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Parks and gardens to reopen

Published: 4 June 2020 - Alex Fordham
 

Following clarification from government on 23 May that gardens in England could reopen to visitors, the garden attractions of Historic Houses – Britain’s largest collection of independent heritage – are carefully opening their garden gates, increasing numbers, giving the public a chance to stretch their legs and enjoy the sunshine in some of the country’s most beautiful places.

Charles and Lynda Tucker, who live at the moated Tudor manor house of Hindringham Hall in Norfolk, have an added incentive to welcome visitors back to their grounds: Hindringham is one of eight historic gardens to have been shortlisted for the 2020 Historic Houses Garden of the Year Award, sponsored by Christie’s, whose winner is decided on by the votes of members of Historic Houses and the general public. Hindringham’s gardens have been accessible since last week (27 May), though a strict one-way system has been imposed to ensure social distancing and the tearoom must remain shut.

This prestigious annual garden prize has been awarded since 1984. Past winners include Blenheim Palace, which will reopen its park and gardens to the general public from Saturday 6 June, and Newby Hall in Yorkshire – previously home to Lord Grantham and the model for ‘Downton Abbey’ – which is the current title holder and will reopen tomorrow (3 June for season ticket holders and 6 June for the general public).

Painshill Park, Surrey, another nominee for the prize, opened last week (28 May), and is now allowing any holder of a pre-booked ticket to enjoy its immaculately restored eighteenth-century pleasure grounds, studded with eccentric grottos such as Turkish tents, gothic temples, and Chinese bridges.

While the return of visitors could be a lifeline to heritage sites that have been devastated by the loss of half a season’s income, there’s still huge caution from owners to avoid the disease spreading and creating a ‘second spike’. Public safety is absolutely paramount. Historic Houses have issued guidance for their member gardens, and measures being taken across newly opened gardens include, as appropriate, limits on numbers, requirements to book timed tickets in advance of visiting, one way routes, expansions of carparking and picnicking areas to allow for social distancing, and the opening up of previously blocked paths or routes to avoid bottlenecks.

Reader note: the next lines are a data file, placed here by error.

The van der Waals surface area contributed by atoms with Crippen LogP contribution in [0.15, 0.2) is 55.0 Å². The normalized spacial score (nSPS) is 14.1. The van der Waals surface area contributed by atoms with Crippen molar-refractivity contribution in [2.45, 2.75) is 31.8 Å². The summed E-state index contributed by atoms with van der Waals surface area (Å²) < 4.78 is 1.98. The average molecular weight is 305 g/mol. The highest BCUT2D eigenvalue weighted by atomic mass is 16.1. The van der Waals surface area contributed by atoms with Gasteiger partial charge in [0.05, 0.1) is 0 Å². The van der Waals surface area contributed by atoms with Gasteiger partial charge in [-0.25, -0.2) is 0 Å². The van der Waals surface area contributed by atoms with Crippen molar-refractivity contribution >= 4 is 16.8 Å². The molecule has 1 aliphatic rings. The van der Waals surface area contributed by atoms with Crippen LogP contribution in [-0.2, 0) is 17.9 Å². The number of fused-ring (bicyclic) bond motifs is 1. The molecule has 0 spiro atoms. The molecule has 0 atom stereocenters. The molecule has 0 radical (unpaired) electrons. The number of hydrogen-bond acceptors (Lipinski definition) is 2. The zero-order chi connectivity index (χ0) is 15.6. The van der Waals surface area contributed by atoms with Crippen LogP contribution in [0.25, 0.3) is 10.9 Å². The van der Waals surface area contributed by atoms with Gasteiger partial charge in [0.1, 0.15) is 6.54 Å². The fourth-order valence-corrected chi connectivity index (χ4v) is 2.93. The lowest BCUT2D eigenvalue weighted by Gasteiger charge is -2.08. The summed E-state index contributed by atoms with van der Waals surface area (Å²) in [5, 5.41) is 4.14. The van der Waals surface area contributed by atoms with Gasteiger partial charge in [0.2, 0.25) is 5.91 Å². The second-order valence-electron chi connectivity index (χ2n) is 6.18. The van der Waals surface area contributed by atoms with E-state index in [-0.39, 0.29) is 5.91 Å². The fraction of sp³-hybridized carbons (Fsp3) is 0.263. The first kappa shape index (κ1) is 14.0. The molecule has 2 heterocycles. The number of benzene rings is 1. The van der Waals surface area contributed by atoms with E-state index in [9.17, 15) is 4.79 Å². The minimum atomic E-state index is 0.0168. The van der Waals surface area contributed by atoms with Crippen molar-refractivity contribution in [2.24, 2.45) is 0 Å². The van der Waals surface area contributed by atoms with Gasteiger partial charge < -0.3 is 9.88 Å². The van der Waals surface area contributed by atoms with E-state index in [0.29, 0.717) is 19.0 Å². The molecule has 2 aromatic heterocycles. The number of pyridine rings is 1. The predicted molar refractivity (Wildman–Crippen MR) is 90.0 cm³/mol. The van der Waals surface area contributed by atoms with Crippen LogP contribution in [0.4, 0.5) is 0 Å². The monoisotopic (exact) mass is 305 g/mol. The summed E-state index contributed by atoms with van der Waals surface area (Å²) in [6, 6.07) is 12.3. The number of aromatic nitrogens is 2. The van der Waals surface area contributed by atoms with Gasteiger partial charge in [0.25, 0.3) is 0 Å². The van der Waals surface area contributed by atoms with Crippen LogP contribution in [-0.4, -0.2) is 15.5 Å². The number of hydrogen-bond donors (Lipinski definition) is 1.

Indoor facilities such as cafes remain closed. Lavatories are also still shut in many places, with the need for special sanitisation routines and social distancing often making it impractical to operate them safely.  With no income for months and takings unlikely to get back to pre-crisis levels for some time, many places have had to furlough staff whose jobs are funded by visiting; many owners are terrified at the problems that may be in store from the reduction in vital repairs and maintenance that the crisis has forced on them.

One attraction trying to serve the public’s appetite for outdoor access as best it can, though, is Hole Park in Kent, which has been open since 23 May and is doing a ‘roaring trade,’ according to owner Edward Barham. While customers are not allowed inside his tearoom, he is offering a take-out service; as long as the weather holds visitors coming to view his ancient parkland and colourful seasonal gardens enjoy eating their meals spaced out on the grass. ‘I’m busier than the same period last year,’ Edward says, suggesting the lockdown may have left Britons desperate for the typical summer-holiday activities of cream teas and stately home snooping.

Knebworth House near Stevenage, home to Historic Houses Deputy President Martha Lytton Cobbold and husband Henry, tells the same story. Her strict cap of 200 pre-booked visitors each morning and afternoon sold out within hours of her grounds opening yesterday, and with no sign of demand easing up, getting in looks to be one of the hottest tickets in town. ‘It’s worked a treat,’ Martha said. We’ve plenty of sanitiser outlets, social distance signage, and visi-vested monitors to reassure visitors. It was a delight to see people in the gardens again, and they were thoroughly delighted to be there. The visitors and the staff had a fabulous day!’

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